How to Put Snoring to Rest

Expert tips for a better night’s sleep

Man snoring with woman awake

If you can’t get through the night without a symphony of snorts and saws, you’re not alone. According to the National Sleep Foundation, about 90 million American adults snore. 

Snoring is common in both men and women but is more frequent in men, says Harneet Walia, MD, of Cleveland Clinic’s Sleep Disorders Center. It can disrupt your or your bed partner’s sleep. It can also be a symptom of Obstructive Sleep Apnea (OSA), which may be linked to cardiovascular disease in the long run.

Lifestyle changes for snoring

People who suspect OSA should seek treatment as soon as possible.  However,“in the absence of OSA, lifestyle changes should always be the first line of treatment,” Dr. Walia says. These include:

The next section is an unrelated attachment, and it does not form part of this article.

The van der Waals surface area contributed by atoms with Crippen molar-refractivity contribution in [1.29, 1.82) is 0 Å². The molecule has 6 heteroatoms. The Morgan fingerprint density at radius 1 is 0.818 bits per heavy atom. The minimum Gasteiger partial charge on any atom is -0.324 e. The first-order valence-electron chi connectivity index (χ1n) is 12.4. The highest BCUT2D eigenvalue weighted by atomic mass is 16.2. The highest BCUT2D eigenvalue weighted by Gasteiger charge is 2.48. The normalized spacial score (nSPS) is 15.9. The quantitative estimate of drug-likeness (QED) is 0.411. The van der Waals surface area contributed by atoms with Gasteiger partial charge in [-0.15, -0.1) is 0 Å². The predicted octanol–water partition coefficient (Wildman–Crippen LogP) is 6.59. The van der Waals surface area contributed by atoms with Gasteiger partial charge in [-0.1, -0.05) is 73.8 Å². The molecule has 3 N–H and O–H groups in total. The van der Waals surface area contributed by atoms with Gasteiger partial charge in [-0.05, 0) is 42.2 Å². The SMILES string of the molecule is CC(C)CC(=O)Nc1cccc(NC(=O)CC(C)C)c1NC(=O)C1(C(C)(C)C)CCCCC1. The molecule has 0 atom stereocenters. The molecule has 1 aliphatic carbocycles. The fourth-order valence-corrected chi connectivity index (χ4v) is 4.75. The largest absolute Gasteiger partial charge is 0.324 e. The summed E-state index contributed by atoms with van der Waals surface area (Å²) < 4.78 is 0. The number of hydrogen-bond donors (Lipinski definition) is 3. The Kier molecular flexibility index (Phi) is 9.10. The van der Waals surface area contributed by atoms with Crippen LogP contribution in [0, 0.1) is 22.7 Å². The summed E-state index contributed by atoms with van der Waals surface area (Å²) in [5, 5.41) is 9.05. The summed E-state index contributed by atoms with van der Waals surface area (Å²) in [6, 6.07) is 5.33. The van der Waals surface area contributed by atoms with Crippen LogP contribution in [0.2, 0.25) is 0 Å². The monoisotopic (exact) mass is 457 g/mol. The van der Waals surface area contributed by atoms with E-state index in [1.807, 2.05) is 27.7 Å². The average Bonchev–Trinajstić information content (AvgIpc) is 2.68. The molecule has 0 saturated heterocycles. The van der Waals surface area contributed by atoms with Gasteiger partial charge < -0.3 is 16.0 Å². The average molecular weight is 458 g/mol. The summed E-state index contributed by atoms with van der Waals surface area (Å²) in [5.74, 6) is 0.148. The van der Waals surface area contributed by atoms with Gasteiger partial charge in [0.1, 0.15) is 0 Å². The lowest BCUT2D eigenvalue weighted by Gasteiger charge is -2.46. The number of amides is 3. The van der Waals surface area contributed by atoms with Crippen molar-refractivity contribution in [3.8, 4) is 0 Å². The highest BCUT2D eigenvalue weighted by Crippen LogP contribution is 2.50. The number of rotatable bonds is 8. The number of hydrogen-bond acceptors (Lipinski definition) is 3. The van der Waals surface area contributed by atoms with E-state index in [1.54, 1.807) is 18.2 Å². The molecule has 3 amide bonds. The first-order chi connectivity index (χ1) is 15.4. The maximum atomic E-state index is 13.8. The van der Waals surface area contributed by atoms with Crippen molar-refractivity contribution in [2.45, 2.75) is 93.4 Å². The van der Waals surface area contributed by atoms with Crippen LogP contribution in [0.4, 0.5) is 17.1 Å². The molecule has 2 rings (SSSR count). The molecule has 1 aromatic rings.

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  • Dropping extra pounds. For overweight or obese people, snoring may be caused by extra weight around the throat, which leads to the collapse of the upper airway. Because of this, weight loss may decrease the frequency of snoring.
  • Banishing the brew before bed. Alcohol may cause relaxation of the airway muscles while you sleep, so avoid it for several hours before bedtime.
  • Changing your sleep position. Sleeping on your back can cause your airway to close. If you snore, try sleeping on your side to open your airway.
  • Quitting smoking. Doing so may improve nasal congestion and thereby reduce snoring.

Over-the-counter remedies

A trip to the drugstore will show no shortage of over-the-counter solutions for snoring, but they are not always backed by research, cautions Dr. Walia. However, some treatments may help under a doctor’s guidance:

  • Intranasal decongestants. These may be useful if your snoring is caused by nasal congestion — especially the common cold. For chronic nasal congestion, intranasal steroid sprays may be used.
  • Nasal strips. These strips, designed to open the airway, can ease snoring in some patients, says Dr. Walia.

Treatments for serious snorers